Luthi says the e-retailer will use the feedback it gets from online shoppers to make adjustments in what it offers at Newegg.com. There’s still time to buy product, particularly because business has been slow the last year or so and many manufacturers have ample stocks of the computers and electronics Newegg sells. “There’s enough inventory in the channel to still make those good buys and offer those great products,” he says.
The Discovery Channel Store Inc., No. 214 in the Top 500 Guide, is another retailer giving its holiday push an earlier start this year. The retailer began sending out marketing and promotional messages in early October, at least three weeks earlier than in previous years, says Jennifer Marburg, communications director for Discovery Communications, the retailer’s parent.
“The hope is to capture more revenue earlier in the season when the pricing pressure among other online retailers is not as aggressive,” she says. In fact, a recent Shop.org survey found that 40% of online retailers plan to begin holiday marketing by Halloween—Sunday—with another 40% set to start the week of Nov. 1.
While Marburg shares the cautious optimism about the holiday season that other retailers have, she also expects consumers, still suffering from the pain of the recession, to search harder for deals. That’s why Discovery this year will rely more on marketing messages that the retailer has refined for particular consumer segments. “Each marketing channel will have messaging customized for that audience with offers designed to maximize click through and conversion,” she says. “Also new are new limited-time item deals each day in November to increase repeat purchases, and a more aggressive Black Friday and Cyber Monday product offering.”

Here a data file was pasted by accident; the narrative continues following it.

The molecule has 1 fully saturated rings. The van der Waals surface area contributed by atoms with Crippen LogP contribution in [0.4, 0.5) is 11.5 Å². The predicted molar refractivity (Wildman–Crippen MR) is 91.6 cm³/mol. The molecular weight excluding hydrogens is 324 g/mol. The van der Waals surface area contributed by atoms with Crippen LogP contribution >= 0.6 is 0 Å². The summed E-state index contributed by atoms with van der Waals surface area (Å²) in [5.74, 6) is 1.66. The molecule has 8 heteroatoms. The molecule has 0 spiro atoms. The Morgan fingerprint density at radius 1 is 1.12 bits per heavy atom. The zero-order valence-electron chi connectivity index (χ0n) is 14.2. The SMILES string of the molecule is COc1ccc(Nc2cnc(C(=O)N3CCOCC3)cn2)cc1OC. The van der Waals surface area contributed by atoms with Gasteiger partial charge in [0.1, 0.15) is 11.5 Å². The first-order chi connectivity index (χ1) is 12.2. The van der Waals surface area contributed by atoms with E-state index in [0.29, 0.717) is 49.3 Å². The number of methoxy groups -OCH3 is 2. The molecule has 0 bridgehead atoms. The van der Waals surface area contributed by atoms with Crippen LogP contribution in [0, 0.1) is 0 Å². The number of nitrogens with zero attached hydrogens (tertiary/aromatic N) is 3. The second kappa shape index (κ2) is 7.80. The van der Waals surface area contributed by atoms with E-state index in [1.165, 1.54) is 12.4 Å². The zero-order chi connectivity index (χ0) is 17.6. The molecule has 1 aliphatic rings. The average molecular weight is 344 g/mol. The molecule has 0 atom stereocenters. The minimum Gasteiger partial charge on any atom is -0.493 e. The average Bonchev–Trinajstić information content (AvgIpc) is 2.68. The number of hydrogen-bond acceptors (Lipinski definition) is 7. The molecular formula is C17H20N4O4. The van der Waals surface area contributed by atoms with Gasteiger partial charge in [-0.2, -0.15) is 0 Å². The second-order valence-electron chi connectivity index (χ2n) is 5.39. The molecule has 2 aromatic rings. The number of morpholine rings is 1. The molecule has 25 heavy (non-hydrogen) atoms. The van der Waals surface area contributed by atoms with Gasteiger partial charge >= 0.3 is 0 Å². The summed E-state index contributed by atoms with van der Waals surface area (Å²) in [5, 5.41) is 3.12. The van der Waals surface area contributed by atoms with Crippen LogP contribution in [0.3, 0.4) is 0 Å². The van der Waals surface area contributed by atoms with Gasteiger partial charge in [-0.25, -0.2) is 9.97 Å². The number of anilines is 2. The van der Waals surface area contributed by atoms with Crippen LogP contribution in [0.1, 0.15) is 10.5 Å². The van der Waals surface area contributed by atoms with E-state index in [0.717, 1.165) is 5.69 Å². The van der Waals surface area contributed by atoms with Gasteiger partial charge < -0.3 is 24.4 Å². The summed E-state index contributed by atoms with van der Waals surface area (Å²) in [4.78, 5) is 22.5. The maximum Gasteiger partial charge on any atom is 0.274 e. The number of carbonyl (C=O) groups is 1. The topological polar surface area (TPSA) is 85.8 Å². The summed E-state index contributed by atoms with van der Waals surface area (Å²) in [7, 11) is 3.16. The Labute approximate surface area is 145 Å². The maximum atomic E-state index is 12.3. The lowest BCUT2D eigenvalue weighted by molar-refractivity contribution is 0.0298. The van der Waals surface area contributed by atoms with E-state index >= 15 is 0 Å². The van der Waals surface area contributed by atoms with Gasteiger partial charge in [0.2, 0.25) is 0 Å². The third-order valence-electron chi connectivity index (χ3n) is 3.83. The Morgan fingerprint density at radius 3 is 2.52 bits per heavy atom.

Other retailers are counting on their fledgling mobile efforts to bring in customers. The Golf Warehouse, for instance, now has apps for the iPhone and iPad, Wolansky says, neither of which existed last year.
Wine.com, meanwhile, expects to soon launch an updated version of its approximately three-month-old iPad app in order to make the fourth quarter—the retailer’s most rewarding time of year—even more lucrative, says Christine Fabi, the retailer’s director of marketing. Already, the retailer has learned that customers who use Apple Inc.’s tablet computer to buy wine tend to return to the e-commerce site more often than other shoppers, and spend more per visit.
On a more mundane level, Wine.com hopes that expanding promotional offers that worked last year will boost holiday spending this year. For instance, instead of offering free shipping or a price discount on a limited number of gift baskets or wine—tactics that worked well in 2009—the retailer plans to offer such promotions for a broader category of products, Fabi says. Wine.com typically promotes such offers through e-mail marketing messages.